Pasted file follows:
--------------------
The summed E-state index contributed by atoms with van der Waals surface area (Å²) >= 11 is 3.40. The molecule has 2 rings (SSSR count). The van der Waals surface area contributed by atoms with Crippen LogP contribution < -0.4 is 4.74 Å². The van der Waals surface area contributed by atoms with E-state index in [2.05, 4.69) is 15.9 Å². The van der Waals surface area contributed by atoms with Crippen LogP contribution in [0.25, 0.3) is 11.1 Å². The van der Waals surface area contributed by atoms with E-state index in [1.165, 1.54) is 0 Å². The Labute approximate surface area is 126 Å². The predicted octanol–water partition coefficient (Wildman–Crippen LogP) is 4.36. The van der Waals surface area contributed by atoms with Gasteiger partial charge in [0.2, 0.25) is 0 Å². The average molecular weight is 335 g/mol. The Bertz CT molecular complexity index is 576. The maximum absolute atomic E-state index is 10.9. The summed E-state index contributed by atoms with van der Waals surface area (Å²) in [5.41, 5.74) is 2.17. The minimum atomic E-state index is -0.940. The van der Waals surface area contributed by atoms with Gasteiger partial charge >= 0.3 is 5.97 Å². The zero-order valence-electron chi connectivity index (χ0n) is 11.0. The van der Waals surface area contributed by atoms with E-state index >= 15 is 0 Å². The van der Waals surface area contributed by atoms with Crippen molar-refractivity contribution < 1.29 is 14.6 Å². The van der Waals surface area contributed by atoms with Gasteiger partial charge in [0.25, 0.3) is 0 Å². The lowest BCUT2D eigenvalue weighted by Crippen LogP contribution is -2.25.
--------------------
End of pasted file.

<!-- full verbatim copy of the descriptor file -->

The summed E-state index contributed by atoms with van der Waals surface area (Å²) >= 11 is 3.40. The molecule has 2 rings (SSSR count). The van der Waals surface area contributed by atoms with Crippen LogP contribution < -0.4 is 4.74 Å². The van der Waals surface area contributed by atoms with E-state index in [2.05, 4.69) is 15.9 Å². The van der Waals surface area contributed by atoms with Crippen LogP contribution in [0.25, 0.3) is 11.1 Å². The van der Waals surface area contributed by atoms with E-state index in [1.165, 1.54) is 0 Å². The Labute approximate surface area is 126 Å². The predicted octanol–water partition coefficient (Wildman–Crippen LogP) is 4.36. The van der Waals surface area contributed by atoms with Gasteiger partial charge in [0.2, 0.25) is 0 Å². The average molecular weight is 335 g/mol. The Bertz CT molecular complexity index is 576. The maximum absolute atomic E-state index is 10.9. The summed E-state index contributed by atoms with van der Waals surface area (Å²) in [5.41, 5.74) is 2.17. The minimum atomic E-state index is -0.940. The van der Waals surface area contributed by atoms with Gasteiger partial charge >= 0.3 is 5.97 Å². The zero-order valence-electron chi connectivity index (χ0n) is 11.0. The van der Waals surface area contributed by atoms with E-state index >= 15 is 0 Å². The van der Waals surface area contributed by atoms with Crippen molar-refractivity contribution < 1.29 is 14.6 Å². The van der Waals surface area contributed by atoms with Gasteiger partial charge in [0.25, 0.3) is 0 Å². The lowest BCUT2D eigenvalue weighted by Crippen LogP contribution is -2.25.